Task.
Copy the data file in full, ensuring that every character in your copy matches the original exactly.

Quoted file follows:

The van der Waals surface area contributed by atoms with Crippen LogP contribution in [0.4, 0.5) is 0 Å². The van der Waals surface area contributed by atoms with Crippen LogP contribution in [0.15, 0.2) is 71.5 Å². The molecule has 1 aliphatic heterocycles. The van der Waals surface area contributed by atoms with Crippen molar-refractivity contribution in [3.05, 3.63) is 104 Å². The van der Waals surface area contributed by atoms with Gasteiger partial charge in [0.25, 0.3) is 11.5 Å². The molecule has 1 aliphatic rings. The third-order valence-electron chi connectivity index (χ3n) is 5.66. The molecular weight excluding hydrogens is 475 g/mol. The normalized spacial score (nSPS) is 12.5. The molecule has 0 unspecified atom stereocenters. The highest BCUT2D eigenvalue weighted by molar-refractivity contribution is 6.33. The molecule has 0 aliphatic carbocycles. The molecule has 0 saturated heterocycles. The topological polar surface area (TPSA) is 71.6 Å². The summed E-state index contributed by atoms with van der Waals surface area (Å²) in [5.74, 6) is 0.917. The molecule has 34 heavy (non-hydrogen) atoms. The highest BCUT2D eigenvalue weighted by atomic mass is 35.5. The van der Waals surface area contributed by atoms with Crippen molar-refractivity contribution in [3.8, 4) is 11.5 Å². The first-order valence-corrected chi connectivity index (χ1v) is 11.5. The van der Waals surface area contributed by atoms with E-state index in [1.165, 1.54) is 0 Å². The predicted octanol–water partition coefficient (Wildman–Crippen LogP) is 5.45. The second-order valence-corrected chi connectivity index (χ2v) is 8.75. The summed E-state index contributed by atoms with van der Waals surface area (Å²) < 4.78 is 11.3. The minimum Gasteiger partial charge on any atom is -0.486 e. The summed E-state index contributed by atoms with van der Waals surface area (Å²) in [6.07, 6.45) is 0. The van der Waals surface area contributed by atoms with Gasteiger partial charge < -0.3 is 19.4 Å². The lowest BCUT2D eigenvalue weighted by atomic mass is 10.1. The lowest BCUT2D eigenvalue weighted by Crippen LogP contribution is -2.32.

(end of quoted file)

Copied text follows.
The van der Waals surface area contributed by atoms with Crippen LogP contribution in [0.4, 0.5) is 0 Å². The van der Waals surface area contributed by atoms with Crippen LogP contribution in [0.15, 0.2) is 71.5 Å². The molecule has 1 aliphatic heterocycles. The van der Waals surface area contributed by atoms with Crippen molar-refractivity contribution in [3.05, 3.63) is 104 Å². The van der Waals surface area contributed by atoms with Gasteiger partial charge in [0.25, 0.3) is 11.5 Å². The molecule has 1 aliphatic rings. The third-order valence-electron chi connectivity index (χ3n) is 5.66. The molecular weight excluding hydrogens is 475 g/mol. The normalized spacial score (nSPS) is 12.5. The molecule has 0 unspecified atom stereocenters. The highest BCUT2D eigenvalue weighted by molar-refractivity contribution is 6.33. The molecule has 0 aliphatic carbocycles. The molecule has 0 saturated heterocycles. The topological polar surface area (TPSA) is 71.6 Å². The summed E-state index contributed by atoms with van der Waals surface area (Å²) in [5.74, 6) is 0.917. The molecule has 34 heavy (non-hydrogen) atoms. The highest BCUT2D eigenvalue weighted by atomic mass is 35.5. The van der Waals surface area contributed by atoms with Crippen molar-refractivity contribution in [3.8, 4) is 11.5 Å². The first-order valence-corrected chi connectivity index (χ1v) is 11.5. The van der Waals surface area contributed by atoms with E-state index in [1.165, 1.54) is 0 Å². The predicted octanol–water partition coefficient (Wildman–Crippen LogP) is 5.45. The second-order valence-corrected chi connectivity index (χ2v) is 8.75. The summed E-state index contributed by atoms with van der Waals surface area (Å²) < 4.78 is 11.3. The minimum Gasteiger partial charge on any atom is -0.486 e. The summed E-state index contributed by atoms with van der Waals surface area (Å²) in [6.07, 6.45) is 0. The van der Waals surface area contributed by atoms with Gasteiger partial charge < -0.3 is 19.4 Å². The lowest BCUT2D eigenvalue weighted by atomic mass is 10.1. The lowest BCUT2D eigenvalue weighted by Crippen LogP contribution is -2.32.